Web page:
Devise path to future improvement of disaster-stricken areas in Fukushima Pref.

Eleven years have passed since the accident at Tokyo Electric Power Company Holdings Inc.’s Fukushima No. 1 nuclear power plant, and reconstruction is progressing in disaster-stricken areas in Fukushima Prefecture. It is necessary to draw up clear plans for how affected municipalities will be rebuilt in the future.

An evacuation order has been lifted in parts of central Futaba, a town that all residents had to evacuate from following the 2011 earthquake and subsequent tsunami that triggered the nuclear accident. As radiation levels were high in almost all areas of the town, which hosted the Fukushima No. 1 nuclear power plant, Futaba has become the last Fukushima municipality to which residents are allowed to return.

On Sept. 5, administrative work began in Futaba’s new town office. Evacuation orders issued for 11 municipalities in the prefecture have gradually been lifted in the years since the disaster. Now, people are able to live in all of those municipalities.

Futaba had about 7,000 residents before the accident. But in a survey last fiscal year, only about 10% of the town’s displaced residents said they wanted to return.

It is probably not realistic for many former residents to return to their hometown as many of them have established a foundation for their lives in the areas they moved to, such as taking jobs.

The town has set a goal of having about 2,000 residents by around 2030. However, many of the former residents who want to return are elderly. The key will be not only the return of former residents but also how to increase the number of new residents.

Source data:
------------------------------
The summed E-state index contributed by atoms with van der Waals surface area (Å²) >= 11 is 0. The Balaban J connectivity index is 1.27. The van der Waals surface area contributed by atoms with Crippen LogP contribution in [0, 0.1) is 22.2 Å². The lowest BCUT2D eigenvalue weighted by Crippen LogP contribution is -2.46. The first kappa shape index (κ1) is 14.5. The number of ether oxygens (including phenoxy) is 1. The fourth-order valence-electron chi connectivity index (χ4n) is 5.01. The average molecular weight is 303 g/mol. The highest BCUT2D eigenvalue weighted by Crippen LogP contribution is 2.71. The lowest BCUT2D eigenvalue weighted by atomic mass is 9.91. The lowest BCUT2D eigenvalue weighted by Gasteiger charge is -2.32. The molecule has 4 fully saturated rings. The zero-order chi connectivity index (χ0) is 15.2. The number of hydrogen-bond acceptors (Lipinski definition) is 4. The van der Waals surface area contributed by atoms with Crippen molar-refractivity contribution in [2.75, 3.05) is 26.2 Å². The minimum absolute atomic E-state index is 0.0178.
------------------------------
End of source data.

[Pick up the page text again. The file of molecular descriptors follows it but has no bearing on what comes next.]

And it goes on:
Futaba has been attracting businesses with state subsidies. As a result, 24 companies plan to move into an industrial complex in the town. A towel manufacturer in Gifu Prefecture has jointly developed a Futaba-brand towel with the municipality and is selling the product online and by other means.

It is important to strategically develop industries and create jobs.

In addition to public housing for returnees, the town has prepared housing for new residents. But there are still no supermarkets or convenience stores in Futaba. There is an urgent need to improve the living environment.

Population decrease is a common issue in the surrounding areas. In the neighboring town of Okuma, the residential population is only 6% of the pre-disaster level, and it is only 7% in the town of Namie. The accelerated aging of the population and depopulation are serious issues.

Before the 2011 Great East Japan Earthquake, these areas cooperated extensively in garbage disposal and firefighting, among other things. In the future, they need to share hospitals and schools and work on streamlining their administrative functions.

The Fukushima Innovation Coast Framework, a national project aiming to court cutting-edge industries, is underway in coastal areas of the prefecture. It is hoped that this will attract researchers from Japan and abroad and lead to the vitalization of the region.

Many former residents say they cannot return but want to be involved with their hometown. It is necessary to devise ways to encourage them to play a role in town development, such as by reviving local festivals.

(From The Yomiuri Shimbun, Sept. 9, 2022)